In defeat, these Hawkeyes show us the Iowans we ought to strive to be

Hold your heads up high, Hawkeyes.

Let the tears fall if you need to, but don’t let there be a droplet of shame in them.

The Iowa women’s basketball team lost to Louisiana State in the national championship game.

That’s hard.

They were so close to the top.

They could almost feel the scissors in their hands ready to cut down the nets.

It didn’t happen.

LSU beat them.

They lost a game, but don’t think for a minute they are losers.

These Hawkeyes lifted us all up.

Iowa is an overlooked place, and we, as a people, are insecure about it.

We are not an epicenter for media, sports, or entertainment.

(This is probably why it’s so nice to live here.)

Everyone, though, wants to feel important.

They want to feel seen.

And who made Iowa feel more seen in all the ways we want to be seen than the Hawkeyes women’s basketball team this season?

No other candidates need apply.

You put together one of the best sports seasons in Iowa history.

Iowans will talk about it with the same vigor as the 1980 Iowa men’s trip to the Final Four or the 1969 Drake Final Four team.

Caitlin Clark, that tall, limber, wispy, lithe Dowling Catholic graduate made a nation sit up and take notice: The best in the country is right there in the middle.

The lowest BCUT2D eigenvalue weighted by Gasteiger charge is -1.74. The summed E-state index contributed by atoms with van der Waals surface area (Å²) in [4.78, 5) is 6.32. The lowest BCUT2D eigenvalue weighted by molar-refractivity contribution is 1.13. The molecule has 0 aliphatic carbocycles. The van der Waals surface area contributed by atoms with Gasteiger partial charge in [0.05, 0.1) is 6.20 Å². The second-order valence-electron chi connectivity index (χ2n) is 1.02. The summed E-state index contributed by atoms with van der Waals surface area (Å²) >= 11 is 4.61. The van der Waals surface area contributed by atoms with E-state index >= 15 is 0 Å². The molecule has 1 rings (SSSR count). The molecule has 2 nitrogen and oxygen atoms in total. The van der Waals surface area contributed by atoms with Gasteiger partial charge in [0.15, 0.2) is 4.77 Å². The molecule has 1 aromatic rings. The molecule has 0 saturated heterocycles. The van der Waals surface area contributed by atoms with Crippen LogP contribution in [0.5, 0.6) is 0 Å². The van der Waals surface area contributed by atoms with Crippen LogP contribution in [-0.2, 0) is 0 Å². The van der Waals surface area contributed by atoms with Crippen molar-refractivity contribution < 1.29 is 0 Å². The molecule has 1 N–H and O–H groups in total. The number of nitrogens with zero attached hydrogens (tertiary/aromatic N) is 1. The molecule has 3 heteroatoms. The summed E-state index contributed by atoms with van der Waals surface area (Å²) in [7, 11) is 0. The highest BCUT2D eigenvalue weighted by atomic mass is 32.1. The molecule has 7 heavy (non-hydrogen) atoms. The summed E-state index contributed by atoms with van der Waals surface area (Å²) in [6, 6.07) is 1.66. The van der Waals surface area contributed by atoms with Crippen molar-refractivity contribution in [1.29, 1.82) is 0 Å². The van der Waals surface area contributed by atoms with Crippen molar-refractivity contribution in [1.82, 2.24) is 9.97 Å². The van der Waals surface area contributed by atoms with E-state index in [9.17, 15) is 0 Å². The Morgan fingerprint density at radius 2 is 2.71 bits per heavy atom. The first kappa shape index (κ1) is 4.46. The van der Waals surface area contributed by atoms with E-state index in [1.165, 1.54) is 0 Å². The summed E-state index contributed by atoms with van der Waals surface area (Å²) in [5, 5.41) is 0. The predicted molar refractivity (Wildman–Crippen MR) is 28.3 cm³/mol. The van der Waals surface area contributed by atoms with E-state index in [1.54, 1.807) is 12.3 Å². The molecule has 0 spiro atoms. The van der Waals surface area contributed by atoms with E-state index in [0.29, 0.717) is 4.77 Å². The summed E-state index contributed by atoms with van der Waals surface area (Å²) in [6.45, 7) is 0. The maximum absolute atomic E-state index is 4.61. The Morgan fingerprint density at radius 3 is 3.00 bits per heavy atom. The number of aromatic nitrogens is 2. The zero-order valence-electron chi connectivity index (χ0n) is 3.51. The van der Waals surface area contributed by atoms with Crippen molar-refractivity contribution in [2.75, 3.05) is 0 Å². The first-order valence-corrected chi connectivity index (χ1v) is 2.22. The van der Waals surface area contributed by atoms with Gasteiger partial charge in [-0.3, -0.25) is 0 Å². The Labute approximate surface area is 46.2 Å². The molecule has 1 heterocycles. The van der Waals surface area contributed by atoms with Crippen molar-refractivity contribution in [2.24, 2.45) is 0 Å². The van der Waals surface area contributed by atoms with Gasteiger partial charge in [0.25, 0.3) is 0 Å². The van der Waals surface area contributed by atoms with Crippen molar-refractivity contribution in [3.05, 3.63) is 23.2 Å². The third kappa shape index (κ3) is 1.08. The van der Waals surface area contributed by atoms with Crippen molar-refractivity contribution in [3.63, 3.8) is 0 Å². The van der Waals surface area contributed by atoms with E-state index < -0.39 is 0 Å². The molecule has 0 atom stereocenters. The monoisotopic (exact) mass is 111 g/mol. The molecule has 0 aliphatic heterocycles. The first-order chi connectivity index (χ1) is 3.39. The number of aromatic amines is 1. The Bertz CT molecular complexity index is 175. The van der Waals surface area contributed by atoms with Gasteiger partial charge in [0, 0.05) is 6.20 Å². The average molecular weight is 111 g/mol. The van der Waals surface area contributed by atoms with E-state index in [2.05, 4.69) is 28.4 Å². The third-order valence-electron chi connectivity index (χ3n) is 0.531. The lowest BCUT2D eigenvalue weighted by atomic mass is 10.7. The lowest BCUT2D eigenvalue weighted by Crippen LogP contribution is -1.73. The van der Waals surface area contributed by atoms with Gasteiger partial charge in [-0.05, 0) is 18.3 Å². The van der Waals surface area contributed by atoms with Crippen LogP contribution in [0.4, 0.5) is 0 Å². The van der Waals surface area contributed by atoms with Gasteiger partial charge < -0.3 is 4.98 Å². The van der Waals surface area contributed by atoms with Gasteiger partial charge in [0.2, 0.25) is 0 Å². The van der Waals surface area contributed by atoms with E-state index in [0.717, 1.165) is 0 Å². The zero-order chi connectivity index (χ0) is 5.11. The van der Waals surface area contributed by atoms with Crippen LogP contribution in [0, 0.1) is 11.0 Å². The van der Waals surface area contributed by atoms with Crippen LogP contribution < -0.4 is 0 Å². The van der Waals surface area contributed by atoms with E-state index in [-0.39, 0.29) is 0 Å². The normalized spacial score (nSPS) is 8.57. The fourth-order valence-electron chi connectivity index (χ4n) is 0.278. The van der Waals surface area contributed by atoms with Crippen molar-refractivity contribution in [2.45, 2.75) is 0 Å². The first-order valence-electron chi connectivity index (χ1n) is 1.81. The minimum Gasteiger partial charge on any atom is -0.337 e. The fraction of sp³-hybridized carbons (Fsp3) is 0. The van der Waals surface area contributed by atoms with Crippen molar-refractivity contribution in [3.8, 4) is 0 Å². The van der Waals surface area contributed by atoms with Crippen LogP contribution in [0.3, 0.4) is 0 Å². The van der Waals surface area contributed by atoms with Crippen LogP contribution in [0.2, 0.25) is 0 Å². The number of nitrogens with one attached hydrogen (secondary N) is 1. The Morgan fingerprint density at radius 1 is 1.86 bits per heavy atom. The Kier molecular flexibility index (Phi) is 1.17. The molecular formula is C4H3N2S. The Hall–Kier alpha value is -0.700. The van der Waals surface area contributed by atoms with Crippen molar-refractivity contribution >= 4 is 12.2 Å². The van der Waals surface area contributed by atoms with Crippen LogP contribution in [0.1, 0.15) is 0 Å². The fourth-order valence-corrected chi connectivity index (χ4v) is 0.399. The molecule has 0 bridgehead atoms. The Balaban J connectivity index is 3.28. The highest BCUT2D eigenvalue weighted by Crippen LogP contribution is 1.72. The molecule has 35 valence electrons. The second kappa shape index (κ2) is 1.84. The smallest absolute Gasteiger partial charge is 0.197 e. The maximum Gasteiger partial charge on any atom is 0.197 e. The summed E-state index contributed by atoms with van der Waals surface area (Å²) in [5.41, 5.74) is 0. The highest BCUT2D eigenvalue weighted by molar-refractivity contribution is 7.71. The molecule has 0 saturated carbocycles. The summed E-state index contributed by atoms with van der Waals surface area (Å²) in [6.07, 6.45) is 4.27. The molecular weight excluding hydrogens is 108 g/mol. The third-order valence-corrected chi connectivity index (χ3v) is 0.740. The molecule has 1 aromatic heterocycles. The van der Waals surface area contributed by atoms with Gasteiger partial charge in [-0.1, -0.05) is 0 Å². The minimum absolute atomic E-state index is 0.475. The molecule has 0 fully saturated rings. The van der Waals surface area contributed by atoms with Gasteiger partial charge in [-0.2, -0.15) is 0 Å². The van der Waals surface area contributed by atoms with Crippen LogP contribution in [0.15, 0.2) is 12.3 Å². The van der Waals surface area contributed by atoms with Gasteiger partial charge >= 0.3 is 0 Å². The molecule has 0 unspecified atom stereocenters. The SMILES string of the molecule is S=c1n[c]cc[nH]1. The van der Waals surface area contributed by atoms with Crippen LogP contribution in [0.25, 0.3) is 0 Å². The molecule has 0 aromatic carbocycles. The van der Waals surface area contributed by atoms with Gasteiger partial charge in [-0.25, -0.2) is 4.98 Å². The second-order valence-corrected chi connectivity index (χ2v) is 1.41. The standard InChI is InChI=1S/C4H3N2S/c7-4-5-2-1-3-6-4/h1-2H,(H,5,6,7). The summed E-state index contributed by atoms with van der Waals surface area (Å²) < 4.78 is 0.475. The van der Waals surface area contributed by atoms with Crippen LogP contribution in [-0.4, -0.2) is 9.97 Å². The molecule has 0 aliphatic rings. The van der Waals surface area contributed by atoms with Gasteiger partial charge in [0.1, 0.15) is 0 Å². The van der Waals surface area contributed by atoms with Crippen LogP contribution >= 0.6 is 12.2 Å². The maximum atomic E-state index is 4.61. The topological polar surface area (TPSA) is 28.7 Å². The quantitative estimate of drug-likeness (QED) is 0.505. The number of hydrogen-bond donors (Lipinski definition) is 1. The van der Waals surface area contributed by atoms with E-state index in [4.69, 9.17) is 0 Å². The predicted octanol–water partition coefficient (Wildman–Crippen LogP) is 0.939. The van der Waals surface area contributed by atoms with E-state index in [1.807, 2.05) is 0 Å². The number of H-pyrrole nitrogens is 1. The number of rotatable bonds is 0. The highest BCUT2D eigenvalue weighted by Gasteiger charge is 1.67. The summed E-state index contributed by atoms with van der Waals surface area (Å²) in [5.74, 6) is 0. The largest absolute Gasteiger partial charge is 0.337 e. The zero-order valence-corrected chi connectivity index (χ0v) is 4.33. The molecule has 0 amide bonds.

Do you understand how much Iowans love this team?

You lifted us all up.

In the depths of the cold, dark winter and in the spring when tornadoes roared across the state, you Hawkeyes went out there and marched through the madness and made it to the championship game.

We wish you could bring that trophy home with you almost as much as you do.

Oh, how we wish that.

But the absence of hardware in no way diminishes our love for you.

Take Clark.

In the postgame press conference, she said: “I want my legacy to be the impact that I can have on young kids and the people of the state of Iowa. I hope I brought them a lot of joy this season. I hope this team brought them a lot of joy.”

Wowzers. There’s a 21-year-old woman with the right perspective.

Fret not, Ms. Clark, you and your Hawkeyes brought us so much joy — even this broken down, grumpy old Drake man.

Does she want a title?

Of course.

But that’s not what came to her mind when she was at the table, in front of the microphone, with the world watching.

No, Clark is talking about other people.

The woman lives like she plays: She makes her own offense, and she helps others score with equal vigor.

She brushed off attempts by reporters to drag her into some divisive debate about whether LSU’s Angel Reese taunted her by mimicking some of Clark’s goofy gestures after the game and tapping her ring finger to indicate she was a champion.

“Honestly, I have no idea,” Clark said. “I was just trying to get into the handshake line.”


Clark swished it again.

If anybody is still worried about this taunting, the only person who has any right to be offended about it just said it doesn’t matter.

Move on people who want to turn the final moments of this beautiful season into yet another quest to express outrage on social media and virtue signal about who has more class and dignity.